The IWW grassroots direct action unionism in 5 easy steps

IWW legends Joe Hill and Lucy Parsons

1. You’re having problems at your workplace. You may not be getting your correct pay, or your correct sickness pay, or holiday entitlement, but you are unsure what to do because you haven’t got anything written, or you do but it doesn’t make any sense to you and nobody has bothered to explain it to you.

You want to do something about it, but you don’t really know what your rights are and what the law says. You may be bullied, harassed or intimidated by colleagues and/or managers, and feel isolated and depressed. Or, perhaps, you may actually like your job, get on with your colleagues and not have any problems at all with it. You may be unemployed, or a student or a retired person. You may think you have nothing in common with people in different circumstances, but we think you do: we think you should all join the IWW. In the IWW we believe that whether you are in work or not right now, you are still part of a society based on paid work and as such you will be affected by it at some point or other.

In the IWW we believe you don’t join the union only when you have a problem that you need an “expert” to fix; we think you should join anyway because being in a grassroots union is a key element of being involved and engaged with the world you live in. We think everyone has the right to take control and power back over their lives and work. We think everyone has the right to learn about employment rights and legislation and become their own “expert”. We become “experts” through formal training courses in casework and organising, but mostly we learn informally, by sharing knowledge and skills and supporting each other. We are grassroots, we are democratic, and we are fighters.

2. You are a member now, and suddenly you do have problems in your workplace. Your manager may have decided to change your terms and conditions and demanded you to accept. You may notice you are not getting paid all the hours you are working. You may be under a lot of stress and pressure at work and have to take time off work sick because of it. Who you gonna call? The Wobblies! You arrange to meet with one of our caseworkers and go through things with them. You finally have someone to talk to who will listen to you and give you guidance and support, help you understand the law and what to do.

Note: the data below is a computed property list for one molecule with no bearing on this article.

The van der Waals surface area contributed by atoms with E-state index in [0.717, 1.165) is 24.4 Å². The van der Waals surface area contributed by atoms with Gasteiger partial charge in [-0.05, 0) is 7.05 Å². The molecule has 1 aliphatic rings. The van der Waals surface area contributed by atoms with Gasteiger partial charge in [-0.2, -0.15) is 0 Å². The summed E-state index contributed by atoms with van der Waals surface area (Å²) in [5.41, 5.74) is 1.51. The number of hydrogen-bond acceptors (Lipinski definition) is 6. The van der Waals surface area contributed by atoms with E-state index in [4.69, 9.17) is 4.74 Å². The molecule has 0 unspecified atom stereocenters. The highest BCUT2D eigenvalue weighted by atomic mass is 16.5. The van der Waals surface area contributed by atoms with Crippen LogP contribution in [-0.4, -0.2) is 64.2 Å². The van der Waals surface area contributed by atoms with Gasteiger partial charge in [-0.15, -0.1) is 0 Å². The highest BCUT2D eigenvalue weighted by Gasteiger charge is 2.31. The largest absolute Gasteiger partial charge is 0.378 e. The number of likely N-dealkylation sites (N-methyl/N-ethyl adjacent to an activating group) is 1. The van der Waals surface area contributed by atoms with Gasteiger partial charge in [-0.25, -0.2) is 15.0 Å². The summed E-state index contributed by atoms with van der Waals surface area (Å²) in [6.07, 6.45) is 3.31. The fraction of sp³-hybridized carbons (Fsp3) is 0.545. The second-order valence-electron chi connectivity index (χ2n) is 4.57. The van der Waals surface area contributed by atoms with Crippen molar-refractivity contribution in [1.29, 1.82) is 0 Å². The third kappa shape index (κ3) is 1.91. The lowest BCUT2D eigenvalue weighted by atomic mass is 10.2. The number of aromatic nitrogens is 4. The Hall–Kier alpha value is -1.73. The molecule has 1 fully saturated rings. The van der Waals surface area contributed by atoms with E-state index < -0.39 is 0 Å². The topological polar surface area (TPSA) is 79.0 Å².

In the IWW we believe in EMPOWERMENT not delegation: we don’t do things FOR you, we do things WITH you. Once you have a clearer idea of the options available to you, it is up to you to decide what steps to take, knowing that the IWW will have your back. The IWW can help you in many different ways, from standard workplace procedures such as grievances and disciplinaries to more complex casework such as supporting you to take your case to an Employment Tribunal if appropriate. All these words and expression may mean nothing to you at the beginning, and you may feel overwhelmed by it all, but slowly, with the help of your IWW rep, you will become your own “expert”. You will start to understand, learn and feel empowered: knowledge is power.

3. So, your case is ongoing and we are following the standard procedures. We may be supporting to write formal demands to your employer, attending meetings alongside you, helping you to find a good solicitor, advocating on your behalf with your employer or other organisations (such as ACAS).

Sometimes though things don’t work, maybe because your employer is not responding, or because the nature of your employment is such that standard procedures are not appropriate. So, what happens then? Simple: we use direct action. We get together, because together we are stronger, and we get your case “out there”. We may ask people to call or write to your employer and complain about they way they are treating you. We may ask for a boycott of the company you are working for. We may get in touch with local and national press to publicise your case. We may hold a demonstration at your workplace until your employer meets your demands.

This is what we have done recently for one of our members who had her wages withheld by the cafe she worked at. And just in case you are wondering, yes, it did work: direct action does get the goods! Read our report about it “What’s outrageous? Unpaid wages!”.

4. All is over now, your employer has seen sense and you are in the pub celebrating with the Wobblies and your friends. You will feel knackered. You will also feel thrilled, energised, inspired. You will look at yourself in the mirror and know you have had the guts to stand up for your rights, no matter how stressful it has been. You have learned that you are not alone, and you will never feel alone again when standing up to your boss because the IWW will always have your back. So, what next? Well, if you haven’t already done so, you could complete our training courses in casework and organising. You will now have the knowledge and skills to support people in the same situation, and you will have a personal understanding of how it feels to have a dispute with your employer and WIN. The sky is our only limit, for us Wobblies!

5. How do you join? Online, here: https://iww.org.uk/join. If you want to have a chat beforehand, email us at bristol at iww.org.uk

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  1. That ain’t Joe Hill in the picture with Lucy Parsons it’s Wesley Everest, an even greater hero and Martyr. Everything else is absolutely spot on and makes one proud to be in the OBU. Keep up the good work Bristol.

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